Barilee Abueh, The Founder of Sight Rescue Initiative Connects Eye Care and Chronic Disease Prevention and Management
Tell us about Sight Rescue
Sight Rescue Foundation is a non-profit organization that will serve the developing countries as a provider of primary eye care, education and advocacy for the prevention of avoidable blindness. Our mission is to help eliminate preventable blindness and promote the quality of life in developing countries.
Sight Rescue Initiative has five goals and we try as much as possible to achieve these goals in every project. The goals include vision screening to detect poor vision or risk factors that interfere with vision and normal visual development. We screen for cataract and also offer free cataract surgeries, screen for Glaucoma, diabetic retinopathy, macula degeneration and we provide proper referrals, counselling and medication when needed.
The second goal is the prevention of blindness and impaired vision due to uncorrected refractive error through the provision of free refraction and glasses for school children and free reading glasses for presbyopes (An age related condition that makes it difficult for you to read very close).
The third goal is the treatment of ocular medication, free treatment would be prescribed for minor ocular conditions such as allergies, vernal, atopic and infectious conjunctivitis, dry eye and other ocular surface disorders.
The fourth goal is to provide low vision and rehabilitative care.
The fifth goal is to promote ocular health awareness through education and also promote continuity by training focus persons in the community to serve as sight rescue advocates, recognize common eye illnesses after the completion of the project and give appropriate referrals.
What inspired you to start Sight Rescue?
A series of events that occurred while I did my externships and my love for medical outreaches which I did a lot while at the University inspired me to start Sight Rescue Initiative. During the summer holidays while in University, I did my clinical attachments with eye hospitals in Nigeria. I have had/seen patients that had worsening ocular conditions due to the fact they couldn’t afford their medication or buy their spectacle and lenses. I decided to start small outreaches in churches and small communities in Nigeria. I started this in my fourth year in the University. I remember I would save some money and invite my senior colleagues to help out with these outreaches and we would provide free vision screening and medication for these people and give referrals to the eye hospital where I did my externship and pay for the bills too.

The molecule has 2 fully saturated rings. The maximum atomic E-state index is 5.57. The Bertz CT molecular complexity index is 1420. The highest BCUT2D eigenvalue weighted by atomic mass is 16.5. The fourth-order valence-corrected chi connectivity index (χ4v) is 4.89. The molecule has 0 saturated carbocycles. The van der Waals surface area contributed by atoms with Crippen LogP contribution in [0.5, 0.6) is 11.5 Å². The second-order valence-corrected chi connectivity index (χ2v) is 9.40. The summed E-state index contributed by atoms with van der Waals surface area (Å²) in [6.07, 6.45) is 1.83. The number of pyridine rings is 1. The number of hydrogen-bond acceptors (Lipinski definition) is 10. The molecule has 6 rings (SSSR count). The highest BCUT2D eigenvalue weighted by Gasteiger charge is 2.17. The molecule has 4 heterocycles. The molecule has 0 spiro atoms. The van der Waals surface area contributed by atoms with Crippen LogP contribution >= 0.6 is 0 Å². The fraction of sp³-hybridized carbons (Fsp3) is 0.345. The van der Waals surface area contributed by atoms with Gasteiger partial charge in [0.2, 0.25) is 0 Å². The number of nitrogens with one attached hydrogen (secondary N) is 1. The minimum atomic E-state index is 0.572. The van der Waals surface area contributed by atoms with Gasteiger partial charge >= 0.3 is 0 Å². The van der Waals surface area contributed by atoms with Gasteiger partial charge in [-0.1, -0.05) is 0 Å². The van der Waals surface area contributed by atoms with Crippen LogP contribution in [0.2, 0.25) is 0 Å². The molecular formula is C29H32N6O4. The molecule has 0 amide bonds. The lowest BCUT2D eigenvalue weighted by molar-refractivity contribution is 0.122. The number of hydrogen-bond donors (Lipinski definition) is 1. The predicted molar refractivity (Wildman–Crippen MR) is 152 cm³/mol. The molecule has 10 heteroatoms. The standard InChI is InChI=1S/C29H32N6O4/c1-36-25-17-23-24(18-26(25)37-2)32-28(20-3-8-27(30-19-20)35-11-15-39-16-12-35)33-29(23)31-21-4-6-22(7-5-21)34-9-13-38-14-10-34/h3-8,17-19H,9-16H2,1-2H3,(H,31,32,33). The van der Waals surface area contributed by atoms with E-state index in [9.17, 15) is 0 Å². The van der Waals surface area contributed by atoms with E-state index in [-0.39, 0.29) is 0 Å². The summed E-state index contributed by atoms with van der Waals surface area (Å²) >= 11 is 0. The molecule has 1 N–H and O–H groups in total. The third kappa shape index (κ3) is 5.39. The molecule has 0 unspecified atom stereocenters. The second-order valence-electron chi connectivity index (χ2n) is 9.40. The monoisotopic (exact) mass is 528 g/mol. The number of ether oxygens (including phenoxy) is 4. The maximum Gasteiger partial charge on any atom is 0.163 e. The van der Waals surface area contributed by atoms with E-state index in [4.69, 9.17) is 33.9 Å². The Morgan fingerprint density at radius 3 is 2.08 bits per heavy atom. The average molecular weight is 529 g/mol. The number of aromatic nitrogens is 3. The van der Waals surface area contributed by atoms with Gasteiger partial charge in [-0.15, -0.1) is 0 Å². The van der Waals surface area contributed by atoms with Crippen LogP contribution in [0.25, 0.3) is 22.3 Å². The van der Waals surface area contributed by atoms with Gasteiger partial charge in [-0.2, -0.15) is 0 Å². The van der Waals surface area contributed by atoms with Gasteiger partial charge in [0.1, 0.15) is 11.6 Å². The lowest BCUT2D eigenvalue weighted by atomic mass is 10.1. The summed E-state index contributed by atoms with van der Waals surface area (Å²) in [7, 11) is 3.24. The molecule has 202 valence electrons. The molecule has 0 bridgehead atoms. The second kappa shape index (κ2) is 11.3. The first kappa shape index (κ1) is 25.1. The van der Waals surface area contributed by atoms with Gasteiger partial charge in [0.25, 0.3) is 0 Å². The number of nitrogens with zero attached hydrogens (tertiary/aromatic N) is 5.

It was not until 2015 I decided it was time to use my youthful energy to do something good for my community with my career. That was how I started Sight Rescue Initiative. We launched with our first project on the 29th August 2015 at the Owutu community, Ikorodu, Lagos, Nigeria. Over 130 people were screened by our SRI Doctors and we achieved all of our sight rescue goals including booking 5 patients for free cataract surgeries. We also had another project: the Ajao estate community project on the 6th September 2015 and we achieved all of our SRI goals with a major focus on the kids within the community.
What is the connection between eye problems and chronic diseases?
The eye, with a direct connection to the brain, is made up of muscles, nerves and blood vessels. A disease that compromises these systems in any part of the body can affect those components of the visual system as well. The eye is the only place on the body that provides a non-invasive view of blood vessels and nerves and is often referred to as the window of the body.
There are ocular manifestations of so many chronic diseases. Eye findings are usually the first indication of underlying chronic disease leading to a diagnosis and also chronic diseases if not properly managed can lead to eye problems. For example, the first signs of hypertension are often seen in the eye where blood vessels are clearly visible. Complications of hypertension can also cause Central retinal vein occlusion in the eye. Diabetes is another example of eye care’s integral part in the identification and monitoring of chronic disease. Retinal blood vessel changes indicate damage due to the lack of adequate control of blood sugar levels and it can cause complications resulting in visual loss.
Juvenile rheumatoid arthritis accounts for approximately 80 percent of cases of uveitis in children. Delay in diagnosis can lead to cataracts, glaucoma, and blindness. In some cases, ocular disease may indicate reactivation of Systemic Lupus Erythematosus that was thought to be in remission. The list goes on and on.
What can people do to prevent the eye conditions associated with chronic diseases?
You can visit your eye doctor regularly as timely detection and treatment can substantially reduce the incidence of eye problems and also proper management of existing chronic disease can also aid vision.
Where can we connect with you online?
You can connect with us on Facebook: https://www.facebook.com/sightrescueinitiative
Website: www.sightrescueinitiative.org (Still under construction)